Our annual slightly spooky September/October 2018 issue is rising out of the gloaming. It’s filled with chills and thrills! In our terrifying cover story, “3-adica,” you’ll find vampires and other evil monsters as well as all the math you might expect from Greg Egan. There are many secrets to decode in this frightening novella. Don’t miss it!
You’ll rendezvous with more alarming creatures in Carrie Vaughn’s tale of “The Huntsman and the Beast”; discover what it’s like to be under the control of a rigid democracy with alien influences in Robert Reed’s “Denali”; walk through an endless graveyard with Sheila Finch to meet some eerie “Survivors”; see the lighter side of humanity’s eventual doom in Suzanne Palmer’s “R.U.R.-8?”; and observe true bravery in Doug C. Souza’s “Callisto Stakes.” In her first Asimov’s tale, Stephanie Feldman reveals why it’s a good idea to beware “The Witch of Osborne Park”; new author Erin Roberts paints a perfect picture of horror in “The Grays of Cestus V”; Rick Wilber’s taut new novella about Moe Berg divulges the location of “The Secret City”; David Erik Nelson encounters excruciating horror “In the Sharing Place”; Leah Cypess tells a haunting tale about why Revenge is “Best Served Slow”; and in her unsettling first story for Asimov’s Jean Marie Ward invites us to jump into “The Wrong Refrigerator.”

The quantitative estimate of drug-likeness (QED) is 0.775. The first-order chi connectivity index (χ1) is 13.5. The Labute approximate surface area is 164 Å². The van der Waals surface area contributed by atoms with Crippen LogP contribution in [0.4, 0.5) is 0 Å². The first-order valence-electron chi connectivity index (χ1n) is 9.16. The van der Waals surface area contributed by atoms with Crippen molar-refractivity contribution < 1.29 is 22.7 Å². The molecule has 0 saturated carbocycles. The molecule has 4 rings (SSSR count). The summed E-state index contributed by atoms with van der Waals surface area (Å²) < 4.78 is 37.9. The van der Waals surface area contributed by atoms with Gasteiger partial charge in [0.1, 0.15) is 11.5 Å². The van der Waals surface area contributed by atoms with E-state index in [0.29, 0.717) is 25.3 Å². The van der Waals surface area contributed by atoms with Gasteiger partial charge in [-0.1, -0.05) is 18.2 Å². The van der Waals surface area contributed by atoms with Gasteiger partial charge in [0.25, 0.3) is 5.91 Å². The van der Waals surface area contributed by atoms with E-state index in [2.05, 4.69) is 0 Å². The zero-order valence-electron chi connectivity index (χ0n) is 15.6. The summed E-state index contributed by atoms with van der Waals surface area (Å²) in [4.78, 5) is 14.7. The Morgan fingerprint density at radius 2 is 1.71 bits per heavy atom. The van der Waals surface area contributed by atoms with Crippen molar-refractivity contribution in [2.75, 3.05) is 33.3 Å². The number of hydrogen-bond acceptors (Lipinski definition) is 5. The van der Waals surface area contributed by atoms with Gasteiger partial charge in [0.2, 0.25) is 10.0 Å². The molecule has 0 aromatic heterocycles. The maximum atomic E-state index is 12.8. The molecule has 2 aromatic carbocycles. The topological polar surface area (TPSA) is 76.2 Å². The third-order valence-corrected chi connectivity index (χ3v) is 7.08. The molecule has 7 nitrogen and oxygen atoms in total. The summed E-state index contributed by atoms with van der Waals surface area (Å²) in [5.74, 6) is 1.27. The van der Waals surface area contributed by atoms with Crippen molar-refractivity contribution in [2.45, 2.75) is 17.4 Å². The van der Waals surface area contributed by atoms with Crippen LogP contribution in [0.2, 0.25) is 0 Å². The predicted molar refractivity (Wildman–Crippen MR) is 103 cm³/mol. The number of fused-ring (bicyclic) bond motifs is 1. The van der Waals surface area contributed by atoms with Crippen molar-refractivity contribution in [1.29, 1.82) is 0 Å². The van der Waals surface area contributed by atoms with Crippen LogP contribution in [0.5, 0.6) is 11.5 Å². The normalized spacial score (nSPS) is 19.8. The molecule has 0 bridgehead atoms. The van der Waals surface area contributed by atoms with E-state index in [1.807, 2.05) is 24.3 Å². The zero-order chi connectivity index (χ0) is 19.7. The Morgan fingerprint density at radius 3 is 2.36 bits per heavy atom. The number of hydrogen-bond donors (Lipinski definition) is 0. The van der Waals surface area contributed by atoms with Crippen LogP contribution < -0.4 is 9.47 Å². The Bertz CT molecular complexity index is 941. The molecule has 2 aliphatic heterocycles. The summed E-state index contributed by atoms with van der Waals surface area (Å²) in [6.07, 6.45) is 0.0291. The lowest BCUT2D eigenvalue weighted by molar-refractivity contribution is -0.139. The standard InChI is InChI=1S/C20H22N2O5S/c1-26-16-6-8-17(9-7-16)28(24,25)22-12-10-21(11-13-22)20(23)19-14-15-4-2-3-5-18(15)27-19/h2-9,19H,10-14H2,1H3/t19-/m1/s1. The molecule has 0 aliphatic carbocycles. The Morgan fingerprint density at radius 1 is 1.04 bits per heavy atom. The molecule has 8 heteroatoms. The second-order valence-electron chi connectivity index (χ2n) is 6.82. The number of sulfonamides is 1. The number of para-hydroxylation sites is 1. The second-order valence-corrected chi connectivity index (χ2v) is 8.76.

“I Invent the Compact Disc in 1961,” says Robert Silverberg in his Reflections column, and he’s delighted to have done so; James Patrick Kelly’s On the Net considers the “X O”; Norman Spinrad’s On Books goes “Outside the Envelope” to review works by Jeff Noon, Michael Houellebecq, and Boualem Sansal; plus we’ll have an array of poetry and other features you’re sure to enjoy.
Get your copy now!
by Greg Egan
Sagreda strode briskly through the dank night air, hoping to reach her destination and return before the fog rolled in from the Thames. It was bad enough stumbling over the cobblestones when the ground vanished from sight, but once the pea soup thickened at eye level, any assailant lurking in the gloom would have her at a disadvantage.